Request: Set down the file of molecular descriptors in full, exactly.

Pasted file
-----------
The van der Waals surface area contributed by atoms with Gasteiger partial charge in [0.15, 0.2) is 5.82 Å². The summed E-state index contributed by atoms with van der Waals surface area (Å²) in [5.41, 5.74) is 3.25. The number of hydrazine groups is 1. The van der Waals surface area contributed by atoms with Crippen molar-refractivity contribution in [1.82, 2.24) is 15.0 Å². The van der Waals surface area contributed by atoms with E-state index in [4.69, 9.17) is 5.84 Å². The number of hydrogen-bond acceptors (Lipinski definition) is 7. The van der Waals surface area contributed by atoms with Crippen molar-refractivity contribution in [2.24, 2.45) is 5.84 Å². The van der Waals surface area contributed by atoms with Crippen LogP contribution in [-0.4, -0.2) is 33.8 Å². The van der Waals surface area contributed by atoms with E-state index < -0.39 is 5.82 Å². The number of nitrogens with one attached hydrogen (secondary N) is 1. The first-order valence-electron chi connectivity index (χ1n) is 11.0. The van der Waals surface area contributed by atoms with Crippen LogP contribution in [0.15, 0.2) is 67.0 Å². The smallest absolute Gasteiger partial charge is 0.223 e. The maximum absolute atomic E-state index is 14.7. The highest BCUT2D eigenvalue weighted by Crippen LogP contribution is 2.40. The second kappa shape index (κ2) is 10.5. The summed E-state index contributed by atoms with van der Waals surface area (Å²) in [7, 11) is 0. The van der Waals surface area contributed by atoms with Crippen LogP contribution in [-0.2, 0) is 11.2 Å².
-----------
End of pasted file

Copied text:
The van der Waals surface area contributed by atoms with Gasteiger partial charge in [0.15, 0.2) is 5.82 Å². The summed E-state index contributed by atoms with van der Waals surface area (Å²) in [5.41, 5.74) is 3.25. The number of hydrazine groups is 1. The van der Waals surface area contributed by atoms with Crippen molar-refractivity contribution in [1.82, 2.24) is 15.0 Å². The van der Waals surface area contributed by atoms with E-state index in [4.69, 9.17) is 5.84 Å². The number of hydrogen-bond acceptors (Lipinski definition) is 7. The van der Waals surface area contributed by atoms with Crippen molar-refractivity contribution in [2.24, 2.45) is 5.84 Å². The van der Waals surface area contributed by atoms with Crippen LogP contribution in [-0.4, -0.2) is 33.8 Å². The van der Waals surface area contributed by atoms with E-state index < -0.39 is 5.82 Å². The number of nitrogens with one attached hydrogen (secondary N) is 1. The first-order valence-electron chi connectivity index (χ1n) is 11.0. The van der Waals surface area contributed by atoms with Crippen LogP contribution in [0.15, 0.2) is 67.0 Å². The smallest absolute Gasteiger partial charge is 0.223 e. The maximum absolute atomic E-state index is 14.7. The highest BCUT2D eigenvalue weighted by Crippen LogP contribution is 2.40. The second kappa shape index (κ2) is 10.5. The summed E-state index contributed by atoms with van der Waals surface area (Å²) in [7, 11) is 0. The van der Waals surface area contributed by atoms with Crippen LogP contribution in [-0.2, 0) is 11.2 Å².